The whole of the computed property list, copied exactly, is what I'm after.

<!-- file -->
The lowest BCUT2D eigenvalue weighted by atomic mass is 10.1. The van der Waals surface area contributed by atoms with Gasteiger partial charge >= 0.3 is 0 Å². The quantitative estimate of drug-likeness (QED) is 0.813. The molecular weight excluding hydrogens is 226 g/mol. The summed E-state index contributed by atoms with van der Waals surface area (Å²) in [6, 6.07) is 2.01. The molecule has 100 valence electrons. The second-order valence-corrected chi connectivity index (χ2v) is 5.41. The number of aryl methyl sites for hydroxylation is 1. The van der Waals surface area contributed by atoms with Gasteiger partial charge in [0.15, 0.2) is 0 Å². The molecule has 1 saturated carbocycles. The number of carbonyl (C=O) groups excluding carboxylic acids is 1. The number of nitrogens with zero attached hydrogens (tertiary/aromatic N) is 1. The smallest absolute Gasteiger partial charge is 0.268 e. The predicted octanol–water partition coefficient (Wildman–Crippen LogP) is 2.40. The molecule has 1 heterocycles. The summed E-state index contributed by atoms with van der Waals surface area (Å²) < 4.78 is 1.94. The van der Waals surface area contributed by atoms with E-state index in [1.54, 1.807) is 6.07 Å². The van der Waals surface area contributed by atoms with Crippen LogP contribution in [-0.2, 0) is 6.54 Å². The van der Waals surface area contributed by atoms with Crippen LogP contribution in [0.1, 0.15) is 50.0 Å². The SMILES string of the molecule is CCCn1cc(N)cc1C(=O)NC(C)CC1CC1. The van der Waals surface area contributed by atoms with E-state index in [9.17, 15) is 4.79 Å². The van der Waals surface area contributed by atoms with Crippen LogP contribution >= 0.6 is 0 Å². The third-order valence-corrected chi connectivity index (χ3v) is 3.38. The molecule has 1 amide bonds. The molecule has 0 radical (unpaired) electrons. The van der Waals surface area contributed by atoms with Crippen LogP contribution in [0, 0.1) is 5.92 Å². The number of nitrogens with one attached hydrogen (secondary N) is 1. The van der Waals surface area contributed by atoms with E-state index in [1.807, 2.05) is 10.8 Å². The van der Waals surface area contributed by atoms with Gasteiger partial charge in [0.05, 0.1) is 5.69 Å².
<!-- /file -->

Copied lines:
The lowest BCUT2D eigenvalue weighted by atomic mass is 10.1. The van der Waals surface area contributed by atoms with Gasteiger partial charge >= 0.3 is 0 Å². The quantitative estimate of drug-likeness (QED) is 0.813. The molecular weight excluding hydrogens is 226 g/mol. The summed E-state index contributed by atoms with van der Waals surface area (Å²) in [6, 6.07) is 2.01. The molecule has 100 valence electrons. The second-order valence-corrected chi connectivity index (χ2v) is 5.41. The number of aryl methyl sites for hydroxylation is 1. The van der Waals surface area contributed by atoms with Gasteiger partial charge in [0.15, 0.2) is 0 Å². The molecule has 1 saturated carbocycles. The number of carbonyl (C=O) groups excluding carboxylic acids is 1. The number of nitrogens with zero attached hydrogens (tertiary/aromatic N) is 1. The smallest absolute Gasteiger partial charge is 0.268 e. The predicted octanol–water partition coefficient (Wildman–Crippen LogP) is 2.40. The molecule has 1 heterocycles. The summed E-state index contributed by atoms with van der Waals surface area (Å²) < 4.78 is 1.94. The van der Waals surface area contributed by atoms with E-state index in [1.54, 1.807) is 6.07 Å². The van der Waals surface area contributed by atoms with Crippen LogP contribution in [-0.2, 0) is 6.54 Å². The van der Waals surface area contributed by atoms with Crippen LogP contribution in [0.1, 0.15) is 50.0 Å². The SMILES string of the molecule is CCCn1cc(N)cc1C(=O)NC(C)CC1CC1. The van der Waals surface area contributed by atoms with E-state index in [9.17, 15) is 4.79 Å². The van der Waals surface area contributed by atoms with Crippen LogP contribution >= 0.6 is 0 Å². The third-order valence-corrected chi connectivity index (χ3v) is 3.38. The molecule has 1 amide bonds. The molecule has 0 radical (unpaired) electrons. The van der Waals surface area contributed by atoms with Crippen LogP contribution in [0, 0.1) is 5.92 Å². The number of nitrogens with one attached hydrogen (secondary N) is 1. The van der Waals surface area contributed by atoms with E-state index in [1.807, 2.05) is 10.8 Å². The van der Waals surface area contributed by atoms with Gasteiger partial charge in [0.05, 0.1) is 5.69 Å².